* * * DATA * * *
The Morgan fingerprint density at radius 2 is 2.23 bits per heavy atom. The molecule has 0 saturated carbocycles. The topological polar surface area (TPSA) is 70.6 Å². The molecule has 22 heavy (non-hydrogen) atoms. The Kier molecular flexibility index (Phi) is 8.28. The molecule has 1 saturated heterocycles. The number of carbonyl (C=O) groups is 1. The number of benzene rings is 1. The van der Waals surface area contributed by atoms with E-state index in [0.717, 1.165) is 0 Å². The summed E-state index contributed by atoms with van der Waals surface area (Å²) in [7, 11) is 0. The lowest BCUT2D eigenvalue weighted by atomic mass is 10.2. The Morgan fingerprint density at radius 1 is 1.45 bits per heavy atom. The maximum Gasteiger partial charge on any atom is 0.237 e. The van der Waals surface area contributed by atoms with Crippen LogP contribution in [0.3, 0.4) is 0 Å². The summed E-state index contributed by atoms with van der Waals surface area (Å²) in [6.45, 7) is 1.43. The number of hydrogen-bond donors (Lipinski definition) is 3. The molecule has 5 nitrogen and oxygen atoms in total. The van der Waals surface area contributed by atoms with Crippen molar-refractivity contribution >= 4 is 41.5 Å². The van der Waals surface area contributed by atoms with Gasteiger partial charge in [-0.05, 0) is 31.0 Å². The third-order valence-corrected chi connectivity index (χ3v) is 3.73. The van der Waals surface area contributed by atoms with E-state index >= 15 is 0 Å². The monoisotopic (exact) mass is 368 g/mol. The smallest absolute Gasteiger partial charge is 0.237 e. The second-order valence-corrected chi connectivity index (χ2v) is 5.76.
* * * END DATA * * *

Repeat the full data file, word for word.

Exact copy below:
The Morgan fingerprint density at radius 2 is 2.23 bits per heavy atom. The molecule has 0 saturated carbocycles. The topological polar surface area (TPSA) is 70.6 Å². The molecule has 22 heavy (non-hydrogen) atoms. The Kier molecular flexibility index (Phi) is 8.28. The molecule has 1 saturated heterocycles. The number of carbonyl (C=O) groups is 1. The number of benzene rings is 1. The van der Waals surface area contributed by atoms with E-state index in [0.717, 1.165) is 0 Å². The summed E-state index contributed by atoms with van der Waals surface area (Å²) in [7, 11) is 0. The lowest BCUT2D eigenvalue weighted by atomic mass is 10.2. The Morgan fingerprint density at radius 1 is 1.45 bits per heavy atom. The maximum Gasteiger partial charge on any atom is 0.237 e. The van der Waals surface area contributed by atoms with Crippen LogP contribution in [0.3, 0.4) is 0 Å². The summed E-state index contributed by atoms with van der Waals surface area (Å²) in [6.45, 7) is 1.43. The number of hydrogen-bond donors (Lipinski definition) is 3. The molecule has 5 nitrogen and oxygen atoms in total. The van der Waals surface area contributed by atoms with Crippen molar-refractivity contribution >= 4 is 41.5 Å². The van der Waals surface area contributed by atoms with Gasteiger partial charge in [-0.05, 0) is 31.0 Å². The third-order valence-corrected chi connectivity index (χ3v) is 3.73. The van der Waals surface area contributed by atoms with E-state index >= 15 is 0 Å². The monoisotopic (exact) mass is 368 g/mol. The smallest absolute Gasteiger partial charge is 0.237 e. The second-order valence-corrected chi connectivity index (χ2v) is 5.76.